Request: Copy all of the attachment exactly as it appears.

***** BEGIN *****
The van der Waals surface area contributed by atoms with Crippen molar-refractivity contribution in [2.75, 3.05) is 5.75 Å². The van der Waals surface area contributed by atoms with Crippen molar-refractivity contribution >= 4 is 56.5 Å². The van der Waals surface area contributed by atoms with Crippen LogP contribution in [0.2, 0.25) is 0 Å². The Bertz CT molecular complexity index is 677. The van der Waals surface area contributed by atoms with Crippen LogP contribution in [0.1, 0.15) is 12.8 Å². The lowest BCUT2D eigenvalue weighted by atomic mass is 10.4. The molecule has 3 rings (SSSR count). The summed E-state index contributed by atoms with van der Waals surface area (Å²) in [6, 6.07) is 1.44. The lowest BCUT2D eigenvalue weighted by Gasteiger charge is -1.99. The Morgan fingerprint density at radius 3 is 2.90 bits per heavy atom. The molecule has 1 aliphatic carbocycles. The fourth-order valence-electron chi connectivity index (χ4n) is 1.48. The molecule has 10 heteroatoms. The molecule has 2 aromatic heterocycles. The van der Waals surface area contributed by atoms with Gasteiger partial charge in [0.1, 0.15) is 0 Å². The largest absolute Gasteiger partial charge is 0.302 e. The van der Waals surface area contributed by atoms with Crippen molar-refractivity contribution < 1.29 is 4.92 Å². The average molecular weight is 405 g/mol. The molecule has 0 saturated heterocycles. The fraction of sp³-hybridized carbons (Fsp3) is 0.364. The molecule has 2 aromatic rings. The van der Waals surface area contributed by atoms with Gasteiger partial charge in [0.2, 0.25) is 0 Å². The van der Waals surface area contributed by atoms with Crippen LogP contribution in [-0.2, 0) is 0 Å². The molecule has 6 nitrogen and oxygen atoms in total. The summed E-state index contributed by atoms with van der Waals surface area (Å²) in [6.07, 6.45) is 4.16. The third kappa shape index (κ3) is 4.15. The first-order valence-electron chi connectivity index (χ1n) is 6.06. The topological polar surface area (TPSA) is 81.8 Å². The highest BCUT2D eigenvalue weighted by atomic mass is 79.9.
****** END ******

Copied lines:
The van der Waals surface area contributed by atoms with Crippen molar-refractivity contribution in [2.75, 3.05) is 5.75 Å². The van der Waals surface area contributed by atoms with Crippen molar-refractivity contribution >= 4 is 56.5 Å². The van der Waals surface area contributed by atoms with Crippen LogP contribution in [0.2, 0.25) is 0 Å². The Bertz CT molecular complexity index is 677. The van der Waals surface area contributed by atoms with Crippen LogP contribution in [0.1, 0.15) is 12.8 Å². The lowest BCUT2D eigenvalue weighted by atomic mass is 10.4. The molecule has 3 rings (SSSR count). The summed E-state index contributed by atoms with van der Waals surface area (Å²) in [6, 6.07) is 1.44. The lowest BCUT2D eigenvalue weighted by Gasteiger charge is -1.99. The Morgan fingerprint density at radius 3 is 2.90 bits per heavy atom. The molecule has 1 aliphatic carbocycles. The fourth-order valence-electron chi connectivity index (χ4n) is 1.48. The molecule has 10 heteroatoms. The molecule has 2 aromatic heterocycles. The van der Waals surface area contributed by atoms with Gasteiger partial charge in [0.1, 0.15) is 0 Å². The largest absolute Gasteiger partial charge is 0.302 e. The van der Waals surface area contributed by atoms with Crippen molar-refractivity contribution < 1.29 is 4.92 Å². The average molecular weight is 405 g/mol. The molecule has 0 saturated heterocycles. The fraction of sp³-hybridized carbons (Fsp3) is 0.364. The molecule has 2 aromatic rings. The van der Waals surface area contributed by atoms with Gasteiger partial charge in [0.2, 0.25) is 0 Å². The van der Waals surface area contributed by atoms with Crippen LogP contribution in [-0.2, 0) is 0 Å². The molecule has 6 nitrogen and oxygen atoms in total. The summed E-state index contributed by atoms with van der Waals surface area (Å²) in [6.07, 6.45) is 4.16. The third kappa shape index (κ3) is 4.15. The first-order valence-electron chi connectivity index (χ1n) is 6.06. The topological polar surface area (TPSA) is 81.8 Å². The highest BCUT2D eigenvalue weighted by atomic mass is 79.9.